A hospital on the Mississippi Gulf Coast will suspend labor and delivery services April 1 because of a shortage of obstetricians, further decreasing health care access in a state that has seen other hospitals shut down birthing centers or intensive care for newborn babies.
Singing River Gulfport said in its announcement Thursday that hospital leaders hope the suspension of services will be temporary, WXXV-TV reported.
The move follows an announcement from a New Orleans-based health care system last May that it would stop delivering babies at a hospital it operates on the Mississippi Gulf Coast. Ochsner Health System cited a relatively low number of births and the departure of the obstetrician who had delivered babies at Ochsner Medical Center-Hancock in Bay St. Louis.
Mississippi has the nation’s highest fetal mortality rate, highest infant mortality rate, highest pre-term birth rate and is among the worst states for maternal mortality. Black women are nearly three times more likely to die due to childbirth than white women in Mississippi.
Delta Regional Medical Center in Greenville closed its neonatal intensive care unit in July because of financial pressure. It was the only such unit in the impoverished Delta, and the closure meant lifesaving care for ill or premature newborn babies was about two hours away by car, at the University of Mississippi Medical Center in Jackson.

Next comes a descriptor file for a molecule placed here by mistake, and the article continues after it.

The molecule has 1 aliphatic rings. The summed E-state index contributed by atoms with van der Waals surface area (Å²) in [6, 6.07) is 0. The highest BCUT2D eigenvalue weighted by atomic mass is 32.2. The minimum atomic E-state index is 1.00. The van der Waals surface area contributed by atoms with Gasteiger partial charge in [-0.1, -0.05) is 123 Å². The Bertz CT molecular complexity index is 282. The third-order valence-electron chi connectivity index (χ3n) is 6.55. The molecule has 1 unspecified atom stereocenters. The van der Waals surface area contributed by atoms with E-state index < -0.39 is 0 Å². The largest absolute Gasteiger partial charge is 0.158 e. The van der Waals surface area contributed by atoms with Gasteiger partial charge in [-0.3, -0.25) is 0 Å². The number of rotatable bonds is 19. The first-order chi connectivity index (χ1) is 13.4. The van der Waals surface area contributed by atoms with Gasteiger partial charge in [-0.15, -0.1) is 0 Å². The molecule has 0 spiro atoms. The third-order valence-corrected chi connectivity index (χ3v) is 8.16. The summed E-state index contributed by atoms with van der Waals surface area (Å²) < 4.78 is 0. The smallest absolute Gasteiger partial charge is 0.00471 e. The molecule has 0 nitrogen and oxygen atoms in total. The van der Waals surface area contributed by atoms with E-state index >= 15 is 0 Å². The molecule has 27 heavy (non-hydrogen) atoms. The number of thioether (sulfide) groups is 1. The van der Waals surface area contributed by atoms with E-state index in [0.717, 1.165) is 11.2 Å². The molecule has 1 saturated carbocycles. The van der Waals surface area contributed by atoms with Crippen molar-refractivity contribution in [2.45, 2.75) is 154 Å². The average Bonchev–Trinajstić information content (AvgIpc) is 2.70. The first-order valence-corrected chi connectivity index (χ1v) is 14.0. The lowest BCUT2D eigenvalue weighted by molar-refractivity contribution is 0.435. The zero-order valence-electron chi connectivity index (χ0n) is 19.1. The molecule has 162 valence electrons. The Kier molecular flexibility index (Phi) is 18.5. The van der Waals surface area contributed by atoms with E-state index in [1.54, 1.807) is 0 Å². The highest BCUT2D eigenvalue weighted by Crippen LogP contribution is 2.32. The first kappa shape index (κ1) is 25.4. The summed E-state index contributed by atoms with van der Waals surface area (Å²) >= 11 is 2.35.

In October, Greenwood Leflore Hospital announced it was permanently closing its labor and delivery unit. The publicly owned hospital in Greenwood said it could not pay competitive wages and retain experienced nurses.
The publicly owned Singing River Health System was put up for sale months ago. The system said Thursday that employees at its Gulfport hospital can transfer to other locations as labor and delivery services are suspended. The system also has hospitals in Ocean Springs and Pascagoula.
Memorial Hospital in Gulfport still offers labor and delivery services.